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Charter school education: A great investment in the future of Memphis

The idea of the community and parents designing a school model for students that promotes specific subject interests and, simultaneously, achieves academic and personal success, is a highly ambitious and risky proposition.
 
 Brian Clay

The idea of the community and parents designing a school model for students that promotes specific subject interests and, simultaneously, achieves academic and personal success, is a highly ambitious and risky proposition. Furthermore, seeking guidance from a Memphis City Schools system and attempting to exceed the lofty standards that the system cannot itself achieve makes the entire charter school endeavor in Memphis one of the most enterprising ventures this city has ever seen.  

Two main questions have been answered: Would charter schools be effective within the ever-changing landscape of standards in the state and the nation? And would children who have historically not achieved, academically, conform to the rigid curriculum set by many of the charter schools?

To the surprise of many educators, politicians and community leaders who originally opposed the idea, charter schools have been embraced by the community and are having a positive academic effect on school children all across the city. What is happening is that students are meeting academic challenges at a pace that is making critics reevaluate the way education is delivered to our young people. Ten (10) of the 33 Memphis City Schools cited as being in good standing are charter schools,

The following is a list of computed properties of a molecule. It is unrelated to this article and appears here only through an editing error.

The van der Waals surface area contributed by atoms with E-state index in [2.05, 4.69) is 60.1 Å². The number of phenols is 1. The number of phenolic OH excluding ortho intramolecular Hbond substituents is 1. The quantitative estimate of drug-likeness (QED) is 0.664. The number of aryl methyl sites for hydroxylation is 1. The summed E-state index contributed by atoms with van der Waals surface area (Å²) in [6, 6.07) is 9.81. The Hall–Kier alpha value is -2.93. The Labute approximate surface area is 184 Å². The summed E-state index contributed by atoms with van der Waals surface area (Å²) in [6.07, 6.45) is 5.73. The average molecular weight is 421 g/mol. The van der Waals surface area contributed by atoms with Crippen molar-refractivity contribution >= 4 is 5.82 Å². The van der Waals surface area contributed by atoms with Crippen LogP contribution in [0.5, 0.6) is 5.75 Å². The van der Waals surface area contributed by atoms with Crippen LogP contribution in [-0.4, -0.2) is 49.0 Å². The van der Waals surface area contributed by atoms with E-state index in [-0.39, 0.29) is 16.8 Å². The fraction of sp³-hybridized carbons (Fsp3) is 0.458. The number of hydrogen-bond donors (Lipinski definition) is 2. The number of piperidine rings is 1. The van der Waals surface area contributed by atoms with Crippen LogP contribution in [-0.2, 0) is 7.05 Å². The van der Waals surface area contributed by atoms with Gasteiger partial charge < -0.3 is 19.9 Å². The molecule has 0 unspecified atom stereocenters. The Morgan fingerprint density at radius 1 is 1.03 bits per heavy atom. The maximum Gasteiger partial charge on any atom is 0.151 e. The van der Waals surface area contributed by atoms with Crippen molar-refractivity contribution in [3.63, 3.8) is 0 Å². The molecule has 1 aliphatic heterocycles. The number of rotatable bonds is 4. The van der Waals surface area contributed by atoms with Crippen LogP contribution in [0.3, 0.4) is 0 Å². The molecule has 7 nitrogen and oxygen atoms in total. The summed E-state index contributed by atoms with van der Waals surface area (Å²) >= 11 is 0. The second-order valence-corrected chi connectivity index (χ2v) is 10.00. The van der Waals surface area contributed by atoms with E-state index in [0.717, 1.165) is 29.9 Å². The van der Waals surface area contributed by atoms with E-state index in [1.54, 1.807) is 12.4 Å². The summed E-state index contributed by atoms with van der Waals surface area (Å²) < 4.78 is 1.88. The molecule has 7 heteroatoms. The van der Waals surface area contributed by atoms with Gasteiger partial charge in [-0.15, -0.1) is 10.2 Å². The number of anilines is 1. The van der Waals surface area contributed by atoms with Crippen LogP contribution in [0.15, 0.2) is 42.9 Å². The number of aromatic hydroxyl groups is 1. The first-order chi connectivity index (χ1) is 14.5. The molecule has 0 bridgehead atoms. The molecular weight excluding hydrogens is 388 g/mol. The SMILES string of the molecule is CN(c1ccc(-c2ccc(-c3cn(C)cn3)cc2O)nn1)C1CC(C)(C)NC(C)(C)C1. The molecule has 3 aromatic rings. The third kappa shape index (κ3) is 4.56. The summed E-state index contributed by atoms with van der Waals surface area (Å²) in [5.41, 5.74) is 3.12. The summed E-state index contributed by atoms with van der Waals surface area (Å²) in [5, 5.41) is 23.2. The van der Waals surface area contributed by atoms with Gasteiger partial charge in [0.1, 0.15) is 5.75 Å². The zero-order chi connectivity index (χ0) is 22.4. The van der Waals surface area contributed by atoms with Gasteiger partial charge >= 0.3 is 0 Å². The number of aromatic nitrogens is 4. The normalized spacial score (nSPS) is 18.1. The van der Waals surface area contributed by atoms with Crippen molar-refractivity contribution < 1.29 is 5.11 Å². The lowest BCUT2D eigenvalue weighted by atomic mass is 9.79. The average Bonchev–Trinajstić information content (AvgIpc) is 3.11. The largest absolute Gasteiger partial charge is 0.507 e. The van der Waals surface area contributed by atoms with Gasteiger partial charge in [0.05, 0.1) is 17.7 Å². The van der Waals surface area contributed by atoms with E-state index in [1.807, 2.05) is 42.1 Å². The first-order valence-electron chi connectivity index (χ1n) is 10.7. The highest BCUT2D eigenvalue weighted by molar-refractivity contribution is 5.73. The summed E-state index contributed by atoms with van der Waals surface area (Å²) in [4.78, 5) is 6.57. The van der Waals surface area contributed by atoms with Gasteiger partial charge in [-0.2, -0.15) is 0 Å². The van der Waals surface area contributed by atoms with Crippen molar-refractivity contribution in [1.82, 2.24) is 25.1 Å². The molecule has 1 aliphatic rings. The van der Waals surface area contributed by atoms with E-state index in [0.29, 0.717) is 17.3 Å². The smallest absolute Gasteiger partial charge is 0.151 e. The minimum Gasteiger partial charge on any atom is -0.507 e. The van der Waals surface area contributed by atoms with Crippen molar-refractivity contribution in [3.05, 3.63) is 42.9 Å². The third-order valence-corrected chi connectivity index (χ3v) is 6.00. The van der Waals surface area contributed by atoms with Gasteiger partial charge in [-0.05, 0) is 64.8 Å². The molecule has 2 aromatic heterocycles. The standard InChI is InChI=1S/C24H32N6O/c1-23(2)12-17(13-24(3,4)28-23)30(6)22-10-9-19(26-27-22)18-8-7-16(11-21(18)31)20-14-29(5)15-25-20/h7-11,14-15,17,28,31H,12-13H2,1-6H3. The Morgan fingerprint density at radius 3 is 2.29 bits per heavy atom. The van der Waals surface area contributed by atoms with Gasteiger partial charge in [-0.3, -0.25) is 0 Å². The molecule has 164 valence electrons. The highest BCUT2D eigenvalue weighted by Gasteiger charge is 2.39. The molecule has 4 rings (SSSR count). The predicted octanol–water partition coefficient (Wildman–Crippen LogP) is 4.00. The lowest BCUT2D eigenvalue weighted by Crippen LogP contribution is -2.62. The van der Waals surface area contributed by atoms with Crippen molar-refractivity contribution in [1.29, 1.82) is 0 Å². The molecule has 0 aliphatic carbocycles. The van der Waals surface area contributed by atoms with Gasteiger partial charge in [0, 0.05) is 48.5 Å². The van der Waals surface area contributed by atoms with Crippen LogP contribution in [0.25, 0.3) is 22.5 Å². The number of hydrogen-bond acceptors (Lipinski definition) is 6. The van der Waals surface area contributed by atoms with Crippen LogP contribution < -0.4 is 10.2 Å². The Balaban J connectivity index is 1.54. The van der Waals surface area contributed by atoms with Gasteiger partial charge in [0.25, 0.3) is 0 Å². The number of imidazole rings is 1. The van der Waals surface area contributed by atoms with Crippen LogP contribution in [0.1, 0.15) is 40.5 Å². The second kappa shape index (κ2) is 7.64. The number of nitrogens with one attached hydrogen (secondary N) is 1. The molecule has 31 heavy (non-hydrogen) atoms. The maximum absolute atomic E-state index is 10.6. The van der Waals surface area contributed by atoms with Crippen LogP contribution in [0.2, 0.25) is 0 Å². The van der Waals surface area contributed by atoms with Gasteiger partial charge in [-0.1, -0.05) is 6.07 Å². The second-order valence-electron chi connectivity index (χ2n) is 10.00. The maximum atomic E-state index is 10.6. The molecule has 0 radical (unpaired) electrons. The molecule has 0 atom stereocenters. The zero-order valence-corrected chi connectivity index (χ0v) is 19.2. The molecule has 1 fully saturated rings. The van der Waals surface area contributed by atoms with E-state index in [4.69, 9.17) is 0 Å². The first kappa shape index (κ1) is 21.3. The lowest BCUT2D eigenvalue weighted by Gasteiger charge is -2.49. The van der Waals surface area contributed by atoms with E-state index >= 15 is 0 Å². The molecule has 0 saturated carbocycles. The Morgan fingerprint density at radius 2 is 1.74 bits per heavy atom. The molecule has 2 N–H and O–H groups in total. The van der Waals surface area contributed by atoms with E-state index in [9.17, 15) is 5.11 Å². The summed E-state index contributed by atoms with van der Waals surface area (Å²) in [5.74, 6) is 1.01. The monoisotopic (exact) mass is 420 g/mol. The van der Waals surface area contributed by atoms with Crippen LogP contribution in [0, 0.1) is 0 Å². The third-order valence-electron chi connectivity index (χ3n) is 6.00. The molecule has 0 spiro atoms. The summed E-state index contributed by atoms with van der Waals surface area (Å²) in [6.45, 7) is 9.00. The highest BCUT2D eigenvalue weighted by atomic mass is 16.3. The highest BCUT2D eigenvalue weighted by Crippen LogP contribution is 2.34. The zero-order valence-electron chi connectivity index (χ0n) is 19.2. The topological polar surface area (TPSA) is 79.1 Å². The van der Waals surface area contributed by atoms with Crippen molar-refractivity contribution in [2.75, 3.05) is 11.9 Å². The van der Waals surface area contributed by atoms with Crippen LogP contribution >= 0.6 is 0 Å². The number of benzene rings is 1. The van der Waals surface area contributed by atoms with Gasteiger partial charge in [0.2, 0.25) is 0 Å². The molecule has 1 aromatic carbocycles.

News stories have focused on Promise Academy, Memphis Business Academy and the much-celebrated Memphis Academy of Science & Engineering failure to make AYP (Adequate Yearly Progress) for the second year. However, after exploring recent data, each school is exceeding Memphis City Schools Educational standards and is meeting expectations of parents.

For example, 87 percent of the third and fourth graders at Promise Academy are reading on grade level, compared to 67 percent in traditional public schools in the system; Memphis Academy of Science & Engineering has a 93 percent graduation rate, and 96 percent of sixth graders at Memphis Business Academy scored proficient or higher on state-mandated tests.

Yo! Academy of Visual and Performing Arts, the first charter high school in the state, is credited with reshaping the landscape of education and youth services in high-poverty areas of the city. Despite the trappings of gang violence, drug addiction, and welfare dependency, students were nurtured to succeed. With 60 percent of the students enrolled in honors classes, the school had a graduation rate of 93 percent, a college entrance rate of 84 percent and a college graduation rate of almost 80 percent.

In the South Memphis area alone, there was a 41 percent increase in college enrollment during the first three years of the Yo! Memphis program. The school was closed by Memphis City Schools in 2007, citing that it failed to make AYP.

Charter schools are impacted by the regulatory constraints of the No Child Left Behind Act, just as traditional public schools are. A set of standards that more fairly evaluates the success of all schools, including charter schools, is needed.

Former Mayor and Memphis City Schools Superintendent, Dr. W.W. Herenton, has put together a proposal that would allow him to operate nine Charter Schools in the Greater Memphis Community. Dr. Herenton, who is regarded as one of Memphis’s most accomplished educators, plans to serve students labeled as “hard to teach,” through the W.E.B. DuBois Consortium, which plans to open schools in zip codes 38105, 38106, 38107, 38109, 38126 and in Shelby County.    

There is no disputing that charter schools provide an opportunity for low income and disadvantaged children to succeed academically and ultimately overcome the economic and social conditions in their communities. Thus, the reality is that charter school education is a great investment in the future of Memphis.

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